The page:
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General Motors Forced To Shut Down Plants

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On: Thu, Mar 24, 2011 at 4:01PM | By: Chris Weiss

General Motors Forced To Shut Down Plants

It's no secret that the Japanese auto industry has been reeling from the earthquake that hit the nation more than a week ago. All of Japan's major automakers have been forced to shut down certain operations, and some shut-downs will continue until later this week, if not longer. With a ravaged parts supply chain, damaged power supply network, and disrupted transportation infrastructure, Japan's auto industry may not be completely back on track for months to come.

But Japan's auto industry isn't the only one that's being affected. Automakers here in the States rely on a list of parts from Japanese manufacturers, and are starting to feel the effects. GM has been forced to shut down two plants here in the U.S. and may shut down more before the story is over.

Last week, GM announced a shutdown of its Shreveport, Louisiana factory responsible for building the Chevrolet Colorado and GMC Canyon pickup trucks. The company laid off 800 workers while the plant idles. Shortages in Japanese-sourced parts forced GM into shutting the plant down.

On Monday, another domino in the chain fell: GM shut down some operations at its Tonawanda plant in Buffalo, NY. While that plant is not experiencing parts shortages, it's being affected by the Shreveport shut down. The Buffalo plant builds four- and five-cylinder engines for use in the Shreveport-assembled pickup trucks. So with Shreveport production at a standstill, engine production is not needed. GM will lay off 59 out of 623 Buffalo workers as a result of the shutdown.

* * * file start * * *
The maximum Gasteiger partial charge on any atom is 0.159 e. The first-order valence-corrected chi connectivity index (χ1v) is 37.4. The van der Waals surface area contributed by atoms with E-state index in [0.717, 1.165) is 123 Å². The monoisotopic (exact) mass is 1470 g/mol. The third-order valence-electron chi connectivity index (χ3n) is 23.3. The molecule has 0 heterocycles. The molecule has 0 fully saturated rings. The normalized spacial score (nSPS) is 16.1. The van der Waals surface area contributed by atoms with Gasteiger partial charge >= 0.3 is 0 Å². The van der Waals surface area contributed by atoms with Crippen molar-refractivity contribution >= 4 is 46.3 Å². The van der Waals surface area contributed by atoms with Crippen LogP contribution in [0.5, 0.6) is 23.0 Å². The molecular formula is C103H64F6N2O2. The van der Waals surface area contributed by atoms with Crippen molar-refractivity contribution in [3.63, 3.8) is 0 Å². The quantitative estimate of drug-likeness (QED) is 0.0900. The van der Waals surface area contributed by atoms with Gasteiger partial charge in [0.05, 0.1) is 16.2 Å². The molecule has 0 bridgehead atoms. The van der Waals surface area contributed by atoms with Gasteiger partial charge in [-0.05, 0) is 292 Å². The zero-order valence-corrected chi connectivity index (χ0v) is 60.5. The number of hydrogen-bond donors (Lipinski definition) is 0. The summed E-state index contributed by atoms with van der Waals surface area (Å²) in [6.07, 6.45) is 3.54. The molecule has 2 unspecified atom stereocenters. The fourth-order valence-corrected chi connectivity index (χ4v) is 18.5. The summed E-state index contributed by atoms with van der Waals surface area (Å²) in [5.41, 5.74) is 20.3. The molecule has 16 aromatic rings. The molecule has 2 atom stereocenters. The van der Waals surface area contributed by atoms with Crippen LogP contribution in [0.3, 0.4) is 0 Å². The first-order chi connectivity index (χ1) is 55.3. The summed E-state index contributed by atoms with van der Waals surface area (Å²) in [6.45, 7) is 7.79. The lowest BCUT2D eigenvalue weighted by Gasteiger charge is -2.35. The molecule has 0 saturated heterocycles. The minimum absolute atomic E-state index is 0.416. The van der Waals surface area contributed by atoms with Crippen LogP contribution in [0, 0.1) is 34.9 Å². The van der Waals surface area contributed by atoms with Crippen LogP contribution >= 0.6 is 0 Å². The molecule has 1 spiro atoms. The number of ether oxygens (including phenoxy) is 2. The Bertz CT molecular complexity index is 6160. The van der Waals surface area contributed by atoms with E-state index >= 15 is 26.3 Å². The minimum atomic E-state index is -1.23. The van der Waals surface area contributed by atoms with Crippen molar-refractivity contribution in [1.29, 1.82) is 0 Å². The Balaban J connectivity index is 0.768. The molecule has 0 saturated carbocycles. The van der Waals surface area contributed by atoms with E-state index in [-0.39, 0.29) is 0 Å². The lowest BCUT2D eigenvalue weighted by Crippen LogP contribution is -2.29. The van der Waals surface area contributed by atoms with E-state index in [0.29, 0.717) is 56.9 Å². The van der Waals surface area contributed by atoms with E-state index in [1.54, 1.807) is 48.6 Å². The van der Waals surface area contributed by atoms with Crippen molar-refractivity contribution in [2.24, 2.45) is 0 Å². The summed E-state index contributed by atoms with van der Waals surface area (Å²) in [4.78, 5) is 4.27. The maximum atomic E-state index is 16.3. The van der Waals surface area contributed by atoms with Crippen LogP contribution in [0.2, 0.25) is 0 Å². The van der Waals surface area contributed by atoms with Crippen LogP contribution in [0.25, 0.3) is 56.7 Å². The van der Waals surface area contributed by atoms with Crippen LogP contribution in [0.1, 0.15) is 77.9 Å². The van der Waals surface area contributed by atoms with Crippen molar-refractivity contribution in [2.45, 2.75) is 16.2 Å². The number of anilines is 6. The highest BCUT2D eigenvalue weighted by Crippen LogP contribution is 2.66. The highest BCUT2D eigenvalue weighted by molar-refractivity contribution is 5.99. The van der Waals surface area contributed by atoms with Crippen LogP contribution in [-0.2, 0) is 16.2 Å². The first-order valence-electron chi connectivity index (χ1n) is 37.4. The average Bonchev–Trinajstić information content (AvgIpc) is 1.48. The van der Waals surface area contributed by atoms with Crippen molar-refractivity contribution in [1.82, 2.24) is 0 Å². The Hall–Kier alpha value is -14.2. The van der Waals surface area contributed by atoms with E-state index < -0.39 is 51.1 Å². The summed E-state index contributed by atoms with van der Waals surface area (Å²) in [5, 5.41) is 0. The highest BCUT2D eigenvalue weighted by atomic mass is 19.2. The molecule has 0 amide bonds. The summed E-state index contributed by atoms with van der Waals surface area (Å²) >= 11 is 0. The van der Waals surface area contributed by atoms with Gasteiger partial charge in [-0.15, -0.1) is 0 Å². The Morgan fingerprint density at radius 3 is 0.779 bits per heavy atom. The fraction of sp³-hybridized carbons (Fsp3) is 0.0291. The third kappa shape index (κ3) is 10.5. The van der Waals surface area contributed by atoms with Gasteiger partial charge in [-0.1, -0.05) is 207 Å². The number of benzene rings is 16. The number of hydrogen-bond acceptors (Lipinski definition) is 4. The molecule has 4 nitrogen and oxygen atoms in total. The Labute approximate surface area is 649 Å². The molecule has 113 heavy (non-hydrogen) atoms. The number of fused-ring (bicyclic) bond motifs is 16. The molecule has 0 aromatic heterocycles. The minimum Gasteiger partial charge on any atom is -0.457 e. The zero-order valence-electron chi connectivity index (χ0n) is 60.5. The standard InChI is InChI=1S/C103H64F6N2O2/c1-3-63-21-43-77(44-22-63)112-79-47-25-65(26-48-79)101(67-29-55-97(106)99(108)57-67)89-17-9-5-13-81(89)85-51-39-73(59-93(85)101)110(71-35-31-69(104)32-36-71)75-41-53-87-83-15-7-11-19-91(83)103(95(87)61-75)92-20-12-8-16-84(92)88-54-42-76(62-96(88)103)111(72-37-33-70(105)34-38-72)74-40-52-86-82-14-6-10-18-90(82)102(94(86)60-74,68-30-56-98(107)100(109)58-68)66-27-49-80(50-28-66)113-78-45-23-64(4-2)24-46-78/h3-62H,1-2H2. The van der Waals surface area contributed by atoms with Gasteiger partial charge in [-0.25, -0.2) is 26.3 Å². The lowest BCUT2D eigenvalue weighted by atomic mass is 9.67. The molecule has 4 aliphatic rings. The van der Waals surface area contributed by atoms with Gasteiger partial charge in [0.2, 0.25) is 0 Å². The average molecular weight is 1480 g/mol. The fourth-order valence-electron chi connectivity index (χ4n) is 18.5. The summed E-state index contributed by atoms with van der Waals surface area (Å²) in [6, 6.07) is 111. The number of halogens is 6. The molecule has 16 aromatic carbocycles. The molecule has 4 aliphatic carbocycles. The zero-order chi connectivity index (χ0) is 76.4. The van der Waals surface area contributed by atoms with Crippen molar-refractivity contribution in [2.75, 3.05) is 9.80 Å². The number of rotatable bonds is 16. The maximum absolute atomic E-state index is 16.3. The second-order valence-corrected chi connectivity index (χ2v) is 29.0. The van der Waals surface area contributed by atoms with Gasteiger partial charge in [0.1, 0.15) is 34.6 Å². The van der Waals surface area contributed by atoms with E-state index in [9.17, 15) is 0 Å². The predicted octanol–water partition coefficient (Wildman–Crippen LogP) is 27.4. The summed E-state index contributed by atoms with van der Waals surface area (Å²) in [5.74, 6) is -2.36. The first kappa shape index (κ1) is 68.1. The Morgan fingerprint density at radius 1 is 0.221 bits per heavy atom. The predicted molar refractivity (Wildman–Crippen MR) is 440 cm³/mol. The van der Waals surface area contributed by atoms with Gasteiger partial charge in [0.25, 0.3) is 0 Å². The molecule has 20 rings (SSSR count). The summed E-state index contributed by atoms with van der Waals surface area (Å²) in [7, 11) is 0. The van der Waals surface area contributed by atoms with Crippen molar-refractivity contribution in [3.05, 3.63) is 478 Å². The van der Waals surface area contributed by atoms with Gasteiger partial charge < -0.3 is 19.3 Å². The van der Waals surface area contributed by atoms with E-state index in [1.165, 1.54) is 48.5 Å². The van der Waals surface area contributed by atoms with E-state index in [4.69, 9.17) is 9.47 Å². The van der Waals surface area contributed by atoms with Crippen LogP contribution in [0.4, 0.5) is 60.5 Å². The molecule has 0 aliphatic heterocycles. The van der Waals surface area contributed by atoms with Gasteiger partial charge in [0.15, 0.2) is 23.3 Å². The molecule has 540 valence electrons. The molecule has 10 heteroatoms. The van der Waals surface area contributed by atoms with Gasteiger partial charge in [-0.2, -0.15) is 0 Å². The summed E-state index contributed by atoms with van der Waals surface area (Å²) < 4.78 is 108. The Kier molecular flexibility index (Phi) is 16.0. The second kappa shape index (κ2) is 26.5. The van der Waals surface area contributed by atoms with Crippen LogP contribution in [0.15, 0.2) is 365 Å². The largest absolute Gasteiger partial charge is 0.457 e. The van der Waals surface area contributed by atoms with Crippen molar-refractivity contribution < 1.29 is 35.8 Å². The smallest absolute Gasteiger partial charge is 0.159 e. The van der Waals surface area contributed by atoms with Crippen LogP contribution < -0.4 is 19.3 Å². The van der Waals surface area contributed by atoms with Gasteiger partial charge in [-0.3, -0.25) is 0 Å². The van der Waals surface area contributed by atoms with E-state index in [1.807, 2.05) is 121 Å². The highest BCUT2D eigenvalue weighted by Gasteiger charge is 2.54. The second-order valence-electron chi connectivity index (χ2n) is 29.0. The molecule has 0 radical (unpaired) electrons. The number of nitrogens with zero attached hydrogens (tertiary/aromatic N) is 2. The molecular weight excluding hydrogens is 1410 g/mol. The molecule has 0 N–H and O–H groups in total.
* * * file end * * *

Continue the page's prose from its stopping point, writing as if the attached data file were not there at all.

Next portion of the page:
The situation at GM is similar to what is happening in Japan. While most Japanese automaker's facilities were outside of the main quake zone, more than a hundred parts manufacturers were located within the most affected part of Japan. With production of parts stopping as a result of earthquake damage, Japan's automakers have been forced to stop and slow production.

So far, GM is the only U.S. automaker affected by the parts shortage, but depending upon how things play out, Ford and Chrysler could also be forced into shutdowns and delays. Both automakers are monitoring the situation closely.



Michigander | 11:03AM (Fri, Mar 25, 2011)

When I first heard about the shut-downs in Japan I knew it wouldn't be long until we started feeling the hit State side. Are they giving the employee's any type of payment compensation?

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